Rupert Murdoch has been reprimanded by the Special Committee he himself agreed to set up to guarantee the editorial integrity of the Wall Street Journal. The committee was established after the exiting Bancroft family expressed fears about Murdoch's influence in the wake of his purchase of Dow Jones & Co.
A statement released by the Special Committee and signed by its chairman, Thomas J Bray, has criticised Murdoch's handling of the resignation of the paper's managing editor, Marcus Brauchli, last week (click here to read more).
However, the Special Committee's new statement sheds light on how the decision was made and details how Murdoch (pictured addressing the WSJ newsroom on the day of the takeover) effectively sidelined committee members. "Each member of the Special Committee received a telephone call from Rupert Murdoch alerting us to the fact that Brauchli had resigned," it read.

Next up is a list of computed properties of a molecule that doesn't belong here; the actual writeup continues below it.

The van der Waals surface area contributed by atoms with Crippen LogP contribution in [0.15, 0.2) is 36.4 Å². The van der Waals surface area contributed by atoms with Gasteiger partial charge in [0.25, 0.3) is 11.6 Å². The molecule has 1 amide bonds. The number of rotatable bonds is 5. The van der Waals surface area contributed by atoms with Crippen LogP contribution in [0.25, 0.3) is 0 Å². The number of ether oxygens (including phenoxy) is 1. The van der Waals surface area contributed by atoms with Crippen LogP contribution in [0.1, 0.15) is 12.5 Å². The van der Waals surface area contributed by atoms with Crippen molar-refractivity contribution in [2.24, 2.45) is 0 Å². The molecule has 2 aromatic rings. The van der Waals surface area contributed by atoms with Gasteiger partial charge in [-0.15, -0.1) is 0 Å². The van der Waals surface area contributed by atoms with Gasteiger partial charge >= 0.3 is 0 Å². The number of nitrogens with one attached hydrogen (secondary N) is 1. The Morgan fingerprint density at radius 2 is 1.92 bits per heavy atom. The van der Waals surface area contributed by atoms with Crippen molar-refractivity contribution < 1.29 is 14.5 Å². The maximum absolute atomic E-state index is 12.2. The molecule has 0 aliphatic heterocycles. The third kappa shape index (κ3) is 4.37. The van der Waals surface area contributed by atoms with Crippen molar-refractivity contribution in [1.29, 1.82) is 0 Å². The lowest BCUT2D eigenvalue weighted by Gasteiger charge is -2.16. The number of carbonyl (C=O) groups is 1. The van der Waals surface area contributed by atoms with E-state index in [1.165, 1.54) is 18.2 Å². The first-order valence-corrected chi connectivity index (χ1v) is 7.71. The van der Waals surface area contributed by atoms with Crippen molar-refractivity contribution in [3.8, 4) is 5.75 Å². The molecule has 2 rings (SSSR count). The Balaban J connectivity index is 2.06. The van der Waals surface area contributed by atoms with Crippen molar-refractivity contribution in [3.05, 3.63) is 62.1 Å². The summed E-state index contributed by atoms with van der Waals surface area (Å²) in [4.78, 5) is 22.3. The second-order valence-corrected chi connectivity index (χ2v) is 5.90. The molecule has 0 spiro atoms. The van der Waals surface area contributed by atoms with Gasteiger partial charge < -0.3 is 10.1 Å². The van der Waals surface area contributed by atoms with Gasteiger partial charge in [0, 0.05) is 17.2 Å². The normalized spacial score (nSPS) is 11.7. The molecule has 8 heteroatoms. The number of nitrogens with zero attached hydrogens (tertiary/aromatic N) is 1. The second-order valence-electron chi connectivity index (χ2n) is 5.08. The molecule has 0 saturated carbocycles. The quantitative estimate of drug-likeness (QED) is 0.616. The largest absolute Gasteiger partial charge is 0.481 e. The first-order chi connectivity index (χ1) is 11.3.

"Although our charter does not directly envision a process for dealing with a resignation, Committee members expressed the view that learning of the Brauchli matter after the fact failed to meet the letter and the spirit of the agreement."
When the Special Committee questioned Brauchli, he said he had been told that News Corp wanted to make a change in the managing editor. News Corp officials pledged to keep the Committee thoroughly informed during the process of hiring a new managing editor.
Brauchli resigned stating that the change in ownership was the motivation for his departure. He consequently agreed to take up a consultant position at the Murdoch family's flagship company, News Corp.
The firm released a further statement in which Brauchli said his departure was "amicable" and that he had "assured the Committee that his decision had nothing to do with any integrity issue at the WSJ."